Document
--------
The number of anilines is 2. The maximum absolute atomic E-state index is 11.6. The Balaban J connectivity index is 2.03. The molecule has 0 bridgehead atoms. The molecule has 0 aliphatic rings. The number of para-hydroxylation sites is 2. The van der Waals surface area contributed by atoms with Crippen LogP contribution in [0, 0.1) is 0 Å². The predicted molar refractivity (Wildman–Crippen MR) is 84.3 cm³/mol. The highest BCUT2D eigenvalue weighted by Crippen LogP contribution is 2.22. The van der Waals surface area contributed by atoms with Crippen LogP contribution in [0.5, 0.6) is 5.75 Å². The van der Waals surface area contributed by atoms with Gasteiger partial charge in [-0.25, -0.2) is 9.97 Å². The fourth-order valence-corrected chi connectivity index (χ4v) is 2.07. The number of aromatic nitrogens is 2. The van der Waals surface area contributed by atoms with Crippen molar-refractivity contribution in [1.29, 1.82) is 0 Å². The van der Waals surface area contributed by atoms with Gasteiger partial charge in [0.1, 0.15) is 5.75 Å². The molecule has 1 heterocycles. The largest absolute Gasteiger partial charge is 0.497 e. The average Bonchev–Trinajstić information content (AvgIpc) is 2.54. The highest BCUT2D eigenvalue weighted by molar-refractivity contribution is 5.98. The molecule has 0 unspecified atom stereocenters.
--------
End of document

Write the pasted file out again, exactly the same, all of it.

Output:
The number of anilines is 2. The maximum absolute atomic E-state index is 11.6. The Balaban J connectivity index is 2.03. The molecule has 0 bridgehead atoms. The molecule has 0 aliphatic rings. The number of para-hydroxylation sites is 2. The van der Waals surface area contributed by atoms with Crippen LogP contribution in [0, 0.1) is 0 Å². The predicted molar refractivity (Wildman–Crippen MR) is 84.3 cm³/mol. The highest BCUT2D eigenvalue weighted by Crippen LogP contribution is 2.22. The van der Waals surface area contributed by atoms with Crippen LogP contribution in [0.5, 0.6) is 5.75 Å². The van der Waals surface area contributed by atoms with Gasteiger partial charge in [-0.25, -0.2) is 9.97 Å². The fourth-order valence-corrected chi connectivity index (χ4v) is 2.07. The number of aromatic nitrogens is 2. The van der Waals surface area contributed by atoms with Crippen molar-refractivity contribution in [1.29, 1.82) is 0 Å². The van der Waals surface area contributed by atoms with Gasteiger partial charge in [0.1, 0.15) is 5.75 Å². The molecule has 1 heterocycles. The largest absolute Gasteiger partial charge is 0.497 e. The average Bonchev–Trinajstić information content (AvgIpc) is 2.54. The highest BCUT2D eigenvalue weighted by molar-refractivity contribution is 5.98. The molecule has 0 unspecified atom stereocenters.